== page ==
Standards or Threshold Limit Values (TLVs) for airborne concentrations of mold, or mold spores, have not been set. Currently, there are no EPA regulations or standards for airborne mold contaminants. There is no health or exposure-based standards that you can use to evaluate a mold sampling result. The Florida Department of Health does not recommend mold testing or sampling to see if you have a mold problem, or to see what kind of mold might be growing. Investigate a mold problem; don’t test.
The CDC does not recommend routine sampling for molds. Reliable sampling for mold can be expensive, and standards for judging what is and what is not an acceptable or tolerable quantity of mold have not been established.
The sampling being completed by you may be worthless and most importantly you can be liable for mistaken results. Is it worth it? :shock:

A quick review on Florida Law for Mold Assessor and Home Inspector:
Florida Statutes PART XVI
(3) “Mold assessment” means a process performed by a mold assessor that includes the physical sampling and detailed evaluation of data obtained from a building history and inspection to formulate an initial hypothesis about the origin, identity, location, and extent of amplification of mold growth of greater than 10 square feet.
(4**) “Mold assessor” means any person who performs or directly supervises a mold assessment.**
468.8419 Prohibitions; penalties.—
(1) A person may not:
(a) Effective July 1, 2011, perform or offer to perform any mold assessment unless the mold assessor has documented training in water, mold, and respiratory protection under s. 468.8414(2).
468.8311 Definitions
(4) “Home inspection services” means a limited visual examination of the following readily accessible installed systems and components of a home: the structure, electrical system, HVAC system, roof covering, plumbing system, interior components, exterior components, and site conditions that affect the structure, for the purposes of providing a written professional opinion of the condition of the home.
Review of our Standards and Practices of Home Inspector
1. Definitions and Scope 1.1. A Home Inspection is a non-invasive, visual examination of a residential dwelling, performed for a fee, which is designed to identify observed material defects within specific components of said dwelling. Components may include any combination of mechanical, structural, electrical, plumbing, or other essential systems or portions of the home, as identified and agreed to by the Client and Inspector, prior to the inspection process.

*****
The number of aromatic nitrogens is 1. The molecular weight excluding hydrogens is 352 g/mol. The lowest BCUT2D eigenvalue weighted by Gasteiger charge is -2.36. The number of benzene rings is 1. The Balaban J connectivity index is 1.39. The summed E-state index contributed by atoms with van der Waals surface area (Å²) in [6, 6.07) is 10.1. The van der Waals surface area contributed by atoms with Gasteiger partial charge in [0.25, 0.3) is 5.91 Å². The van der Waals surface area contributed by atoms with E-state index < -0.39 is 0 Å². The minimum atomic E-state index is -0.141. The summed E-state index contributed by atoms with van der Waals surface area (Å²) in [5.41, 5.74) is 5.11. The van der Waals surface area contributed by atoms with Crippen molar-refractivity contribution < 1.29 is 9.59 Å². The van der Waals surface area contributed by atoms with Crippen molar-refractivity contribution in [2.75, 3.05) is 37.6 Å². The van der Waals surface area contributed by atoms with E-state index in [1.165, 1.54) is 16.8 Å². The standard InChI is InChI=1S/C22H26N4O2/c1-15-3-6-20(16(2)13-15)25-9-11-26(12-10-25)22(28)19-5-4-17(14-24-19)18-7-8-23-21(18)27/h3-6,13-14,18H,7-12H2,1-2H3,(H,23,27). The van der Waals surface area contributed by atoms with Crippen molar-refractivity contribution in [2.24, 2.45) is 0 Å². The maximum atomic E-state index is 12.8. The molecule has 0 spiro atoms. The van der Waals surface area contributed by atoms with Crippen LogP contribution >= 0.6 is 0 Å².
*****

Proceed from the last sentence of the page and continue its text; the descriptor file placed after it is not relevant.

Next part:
3.1. Limitations:
I. An inspection is not technically exhaustive.
3.2. Exclusions:
I. The inspectors are not required to determine:
J. the presence of mold, mildew, fungus or toxic drywall.
K. the presence of air-borne hazards.
N. the air quality.
III. The inspectors are not required to:
L. offer or perform any trade or professional service other than home inspection
4.39. Technically Exhaustive: A comprehensive and detailed examination beyond the scope of a real estate home inspection which would involve or include, but would not be limited to: dismantling, specialized knowledge or training, special equipment, measurements, calculations, testing, research, analysis or other means.
In review of the information it seems that our inspections are not to be technically exhaustive. If testing and analysis are performed in homes for mold then it seems that this would be outside the scope of a Home Inspector. Wouldn’t it much easier or less liable to recommend that further investigation may be needed.
Mold samples should not be taken. But if you must, the collection of any type of mold sample is considered to be part of a mold assessment and **[FONT=Verdana]**not ****within the scope of a home inspection. This should be an additional service offered by home inspectors that have a mold assessor license. [/FONT]
As a mold assessor I rarely test for mold unless it involves an insurance claim and they insist. Finding the source of the problem and the recommended remediation is all that is usually needed.
Some did not want to get licensed for Home inspectors as some believe they do not need to be licensed to do mold assessing. Why all the discontent, just go get a license. If your testing you must be educated enough to get licensed. Issue solved.
Many people have unrealistic expectations of what mold testing can do and they can be taken advantage of by those who perform testing poorly or for inappropriate reasons. If we are true professionals in our trade should we be taken advantage of our clients of a quick fifty bucks?

Jim McAlhany
[FONT=Consolas]HI1169, CGC1506951, CCC1329670, MRSA278, MRSR737

Fifty bucks?